Limitation of Cultural Safety

Although cultural safety is a concept that is important and helpful to the delivery of health care, if it is not implemented in the right way, it might not work how it is expected to. Cultural safety deals with self-reflection of nurses and does not dwell much on the patients so if the nurse is not able to understand their culture properly then it would be difficult for them to identify how they will impact the health consumers hence the nursing relationship is compromised, and delivery of health care is also affected.

Role of the Registered Nurses' Contribution to Healthcare

While students are pursuing their nursing courses, they learn a lot of concepts that help in the provision of quality health services that meet the requirements of each patient. The roles of registered nurses vary from simple duties such as performing a physical examination to patients to more complex activities such as decision making (Fran & Carryer, 2005). These complex activities have high risks; hence they require to be carried out with great professionalism and high competency with specific skills. Registered nurses in New Zealand acquire these special skills during training where they are taught about cultural safety. Cultural safety is an aspect that helps nurses provide better health care to patients since they can treat all patients by knowing how to deal with patients from all cultures. Different people have diverse cultures and believe so it would be difficult for a nurse to perform their roles in contributing to better healthcare if culture hindrances are available. Registered nurses in New Zealand who learn cultural safety are equipped with knowledge on how cultural, professional power and personal aspects affect healthcare; hence by understating this, they can incorporate the knowledge to attain quality health care (Wepa, 2015). Registered nurses have a role of observing patients and recording their behaviour. How patients behave, tells a lot about them. And when one observes patients' behaviours, they can determine how they will handle the patients to ensure that the patients get the intended care and best service in treatment ("Code of Conduct," n.d.). Nurses record the patient's symptoms and provide them to doctors for them to analyse the symptoms and identify the disease which they are suffering. Recording of the patient medical history is useful for the hospital for future reference in case the patient visits the hospital with similar problems.

Nurses also have the role of communication. Efficient communication is very crucial when dealing with various patients. A lot of people from different places visit hospitals each day, some of them are educated; some are not, it might be difficult for nurses to communicate with non-educated patients. Nurses have to find a polite way to interact with them. Communication is a factor that can help in the improvement of the healthcare environment. How well one communicates with the patients determines how well the patients will give information and how well one will provide healthcare to patients. During training, nurses must be taught how to communicate with the patients, members of the family who are involved with the patient, and also the healthcare team members that they work together. Cultural safety helps nurses with efficient communication since they can understand different people and their culture making it easier to communicate. A nurse has the role of giving patients the care they require, either physical, psychological or emotional support ("Code of Conduct," n.d.). Providing proper care to patients helps in the healing process. Nurses should be available for their patients and family members anytime they need support because it helps them feel better thus improving healthcare. According to Venom and Papps (2015), nurses' attitude when a person visits a healthcare facility, determines how they will feel, either they feel demeaned, or it makes them feel better. If the person feels demeaned, they may prefer to go to another facility to seek better healthcare. Nurses should provide care to patients who need it more or example patients who are suffering from chronic disease and cancer may require more attention compared to a patient suffering from fever or headache.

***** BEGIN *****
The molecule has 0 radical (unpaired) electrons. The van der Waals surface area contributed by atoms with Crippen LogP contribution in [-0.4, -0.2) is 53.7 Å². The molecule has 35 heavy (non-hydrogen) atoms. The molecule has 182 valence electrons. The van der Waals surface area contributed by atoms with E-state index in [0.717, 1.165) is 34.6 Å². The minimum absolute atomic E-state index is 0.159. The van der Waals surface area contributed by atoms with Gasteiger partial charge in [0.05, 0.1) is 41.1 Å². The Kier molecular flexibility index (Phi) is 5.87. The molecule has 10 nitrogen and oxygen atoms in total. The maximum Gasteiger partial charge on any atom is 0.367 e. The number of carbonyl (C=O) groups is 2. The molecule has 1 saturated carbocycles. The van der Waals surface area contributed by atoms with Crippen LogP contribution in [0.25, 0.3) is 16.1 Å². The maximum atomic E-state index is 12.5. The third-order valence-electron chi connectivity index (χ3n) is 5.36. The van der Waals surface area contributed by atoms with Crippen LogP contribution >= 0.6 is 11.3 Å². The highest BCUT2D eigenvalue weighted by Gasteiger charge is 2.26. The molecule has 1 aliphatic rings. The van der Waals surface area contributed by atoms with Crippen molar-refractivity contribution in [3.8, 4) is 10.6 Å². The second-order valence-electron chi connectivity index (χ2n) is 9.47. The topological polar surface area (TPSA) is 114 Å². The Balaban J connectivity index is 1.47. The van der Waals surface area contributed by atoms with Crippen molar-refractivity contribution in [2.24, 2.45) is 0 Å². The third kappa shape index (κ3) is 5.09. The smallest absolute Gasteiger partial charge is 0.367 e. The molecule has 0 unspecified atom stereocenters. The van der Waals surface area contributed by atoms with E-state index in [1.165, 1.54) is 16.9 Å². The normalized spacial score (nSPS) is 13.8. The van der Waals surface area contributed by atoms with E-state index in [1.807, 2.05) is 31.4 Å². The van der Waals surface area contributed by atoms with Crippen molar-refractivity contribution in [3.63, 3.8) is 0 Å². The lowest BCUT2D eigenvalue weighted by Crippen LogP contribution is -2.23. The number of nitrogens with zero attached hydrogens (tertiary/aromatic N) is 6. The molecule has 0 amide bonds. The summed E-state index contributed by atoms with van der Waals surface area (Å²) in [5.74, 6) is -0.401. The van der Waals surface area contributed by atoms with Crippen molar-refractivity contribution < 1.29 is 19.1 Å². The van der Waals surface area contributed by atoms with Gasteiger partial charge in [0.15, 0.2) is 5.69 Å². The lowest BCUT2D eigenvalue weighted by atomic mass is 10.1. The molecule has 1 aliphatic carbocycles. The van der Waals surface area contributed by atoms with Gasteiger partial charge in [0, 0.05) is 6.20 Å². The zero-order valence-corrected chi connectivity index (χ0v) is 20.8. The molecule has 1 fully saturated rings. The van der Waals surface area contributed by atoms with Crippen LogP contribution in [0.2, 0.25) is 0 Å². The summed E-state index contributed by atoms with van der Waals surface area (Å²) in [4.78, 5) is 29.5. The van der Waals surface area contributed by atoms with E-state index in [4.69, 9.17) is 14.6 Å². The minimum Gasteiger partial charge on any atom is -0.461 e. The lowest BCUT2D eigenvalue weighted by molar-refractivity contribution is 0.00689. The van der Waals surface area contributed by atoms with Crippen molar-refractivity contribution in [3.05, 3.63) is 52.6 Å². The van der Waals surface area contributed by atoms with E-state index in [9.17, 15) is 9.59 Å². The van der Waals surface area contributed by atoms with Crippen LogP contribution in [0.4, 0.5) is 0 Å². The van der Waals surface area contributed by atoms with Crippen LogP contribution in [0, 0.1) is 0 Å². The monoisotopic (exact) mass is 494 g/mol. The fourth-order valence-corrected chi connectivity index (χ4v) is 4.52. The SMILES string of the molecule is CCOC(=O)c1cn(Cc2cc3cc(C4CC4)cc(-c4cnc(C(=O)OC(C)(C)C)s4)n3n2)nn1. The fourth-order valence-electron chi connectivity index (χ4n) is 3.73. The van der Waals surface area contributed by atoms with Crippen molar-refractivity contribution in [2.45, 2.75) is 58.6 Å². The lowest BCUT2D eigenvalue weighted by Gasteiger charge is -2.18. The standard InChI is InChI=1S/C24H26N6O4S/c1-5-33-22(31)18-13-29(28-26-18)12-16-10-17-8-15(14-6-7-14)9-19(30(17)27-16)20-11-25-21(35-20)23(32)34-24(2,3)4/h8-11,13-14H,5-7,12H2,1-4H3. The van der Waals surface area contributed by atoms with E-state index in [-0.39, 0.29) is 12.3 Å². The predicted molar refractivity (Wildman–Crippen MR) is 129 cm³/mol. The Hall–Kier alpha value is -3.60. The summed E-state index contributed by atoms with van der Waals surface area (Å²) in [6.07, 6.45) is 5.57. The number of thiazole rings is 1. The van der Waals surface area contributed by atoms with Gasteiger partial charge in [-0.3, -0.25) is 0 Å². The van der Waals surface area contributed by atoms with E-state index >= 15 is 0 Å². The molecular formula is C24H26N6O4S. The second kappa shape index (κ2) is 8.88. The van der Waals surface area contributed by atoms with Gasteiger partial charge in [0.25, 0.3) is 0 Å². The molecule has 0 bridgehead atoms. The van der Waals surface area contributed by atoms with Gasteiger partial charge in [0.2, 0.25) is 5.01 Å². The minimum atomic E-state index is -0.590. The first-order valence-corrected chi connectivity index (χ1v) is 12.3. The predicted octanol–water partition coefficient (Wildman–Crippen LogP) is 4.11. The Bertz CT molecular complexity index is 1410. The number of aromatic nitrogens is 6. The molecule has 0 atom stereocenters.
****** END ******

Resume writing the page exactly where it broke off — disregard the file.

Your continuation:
Continuing Competence

The Nursing Council of New Zealand clearly outlines how to register for a nursing course and the roles and ethics that nurses are supposed to adopt once they are done with training. There is a clear outline of what nurses are expected to do to provide quality healthcare to the public. Nurses play a significant role in educating patients because patient education is a crucial aspect because it helps in recovery and reduces the cost of readmission to hospitals. Patients have a right to be educated about the disease that they are suffering from, how they will be treated and the medications they receive.

Additionally nurses should take the role of following up patients who visited with chronic diseases such as hypertension, other heart diseases, and diabetes, to provide more resources, educate them on a diet and how to live a healthy life and how to go on with treatment after leaving the hospital (Kent, Horsburgh, Lay Yee, Davis, & Pearson, 2005). By teaching these patients, they will be able to live better lives and avoid going to the hospital regularly. Nurses are being trained on how to relate with various patients from different walks of life, and this improves healthcare for the patients. Nurses also have the responsibility of taking care of patients and their safety. Doctors examine patients, and after they give them medication, after that, it is the responsibility of nurses to look after the patient. A nurse must ensure that the patients take the correct dose and make sure there are no errors made during medication.